Students Juul on campus, that is no secret. But now it is becoming popular inside buildings and even in classrooms, and professors are not happy about it.
“Some faculty and staff have expressed their concerns that they were seeing students vaping/Juuling in campus buildings,” said Maeghan Rempala, director of the Office of Community Standards & Responsibility.
Dr. Jay Pieczynski, assistant professor of biology, is concerned with the overuse of Juuling. He said he sees students Juuling in the Bush Science Center on a regular basis.
“Yes, I have seen it in Bush and I know other professors have seen it in class. I just caught someone Juuling after [Dean Weyant’s] email was sent out. I stated the Code of Conduct and reported him,” said Pieczynski.
Pieczynski is referring to an email that was sent out by Meghan Harte Weyant, dean of students, to all students reminding them of the campus’ smoking policies. The email reminded students that Juuling is a violation against the Student Code of Conduct when not done in the designated smoking areas.
The only acceptable areas to Juul are within the five designated smoking areas, namely Critchfield Park, the gazebo to the south of Olin library, the area between Elizabeth and Ward halls, the courtyard of the Annie Russell, and Science Village. These smoking areas are labeled on campus, and there are maps on the Rollins website showing their specific locations.
Dr. Jana Mathews, associate professor of English, said she caught a student Juuling in the middle of her class last semester. “I was writing on the board, suddenly turned around, and saw smoke appear around one of my seniors. I was like ‘are you smoking in my class?’ My student said ‘no, I’m just Juuling.’ So I made a joke out of it. I said, ‘okay creative license gives me the right to say you were smoking crack in my class. Whenever you need a job recommendation, I’m writing that you smoke crack in class.’ It became an ongoing classroom joke for the rest of the year.”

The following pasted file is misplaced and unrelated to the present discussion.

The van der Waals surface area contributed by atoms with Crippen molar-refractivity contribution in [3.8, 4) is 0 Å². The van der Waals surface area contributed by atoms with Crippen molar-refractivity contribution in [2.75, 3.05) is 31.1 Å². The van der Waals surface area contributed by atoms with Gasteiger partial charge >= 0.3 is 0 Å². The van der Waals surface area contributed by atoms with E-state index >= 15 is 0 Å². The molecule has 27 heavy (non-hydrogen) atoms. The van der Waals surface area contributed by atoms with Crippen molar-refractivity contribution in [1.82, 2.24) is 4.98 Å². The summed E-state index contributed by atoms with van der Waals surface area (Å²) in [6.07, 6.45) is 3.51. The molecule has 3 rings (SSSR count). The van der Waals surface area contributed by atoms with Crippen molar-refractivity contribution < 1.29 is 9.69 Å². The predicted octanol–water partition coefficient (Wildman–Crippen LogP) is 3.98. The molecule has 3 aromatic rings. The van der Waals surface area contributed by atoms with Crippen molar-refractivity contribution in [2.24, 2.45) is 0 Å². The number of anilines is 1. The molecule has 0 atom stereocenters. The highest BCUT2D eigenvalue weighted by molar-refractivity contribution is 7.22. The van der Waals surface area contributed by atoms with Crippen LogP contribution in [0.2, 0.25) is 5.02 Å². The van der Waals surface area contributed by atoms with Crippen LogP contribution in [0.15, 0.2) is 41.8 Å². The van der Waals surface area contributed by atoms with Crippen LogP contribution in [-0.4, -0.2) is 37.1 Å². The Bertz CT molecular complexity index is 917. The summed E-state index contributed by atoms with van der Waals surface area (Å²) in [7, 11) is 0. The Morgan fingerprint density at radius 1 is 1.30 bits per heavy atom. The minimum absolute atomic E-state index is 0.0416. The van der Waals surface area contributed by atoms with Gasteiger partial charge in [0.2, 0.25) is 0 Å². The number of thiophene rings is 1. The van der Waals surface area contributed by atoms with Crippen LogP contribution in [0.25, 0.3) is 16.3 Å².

Dr. Mathews continued, “I’m not talking about the health repercussions. I’m talking about what I would want in my class. It’s like if you were to eat a smelly burger and fries in my 8 a.m. it’s a distraction to me and the other students. And it’s just weird to do in a classroom setting.”
The stories from the professors are not surprising considering the results of an anonymous student survey published in The Sandspur in early September. Out of 363 respondents, 3 percent said that they Juul in class. Another 3 percent said that they sometimes do, and 93 percent said they do not.
When it comes to students’ opinions on the issue, they felt that time and energy should be spent fixing other campus issues.
Camilla Delfino (‘19)—who said she does not Juul—said, “This is stupid. People will do it anyways. They should attack other issues instead of focusing [on] juuling.”
Erin McCusker (‘19) shared Delfino’s opinion: “I don’t smoke, so I don’t personally care. I do agree though that there are more important issues. Like fixing the elevators with expired licenses.”
Christina McAlpin (‘21) thinks that Juuling should not fall under the same category as cigarettes. “It’s completely different to me.”
Both Rempala and Weyant said that they do not have any opinions about Juuling, but stressed that smoking a Juul outside the designated areas is against the policy.
Weynant said, “I do want students to know and understand the policy, and understand that using cigarettes or electronic cigarettes inside campus building[s], during class, and in residence halls is not allowed per the policy, and that students choosing to do so will be charged accordingly.”
“Rollins College recognizes that smoking poses significant health risks to members of the community and considers the needs and concerns of smokers and non-smokers alike in providing a healthy and safe living, learning, and work environment for all students, staff, faculty, and guests,” said Weyant.
Pieczynski said it is unfortunate that “most users don’t realize that they are using a substance that has been repeatedly demonstrated to cause a physical dependency for that substance.”
“Just like all fads on this campus, Juuling will pass when students decide that it doesn’t make them unique anymore,” he said.
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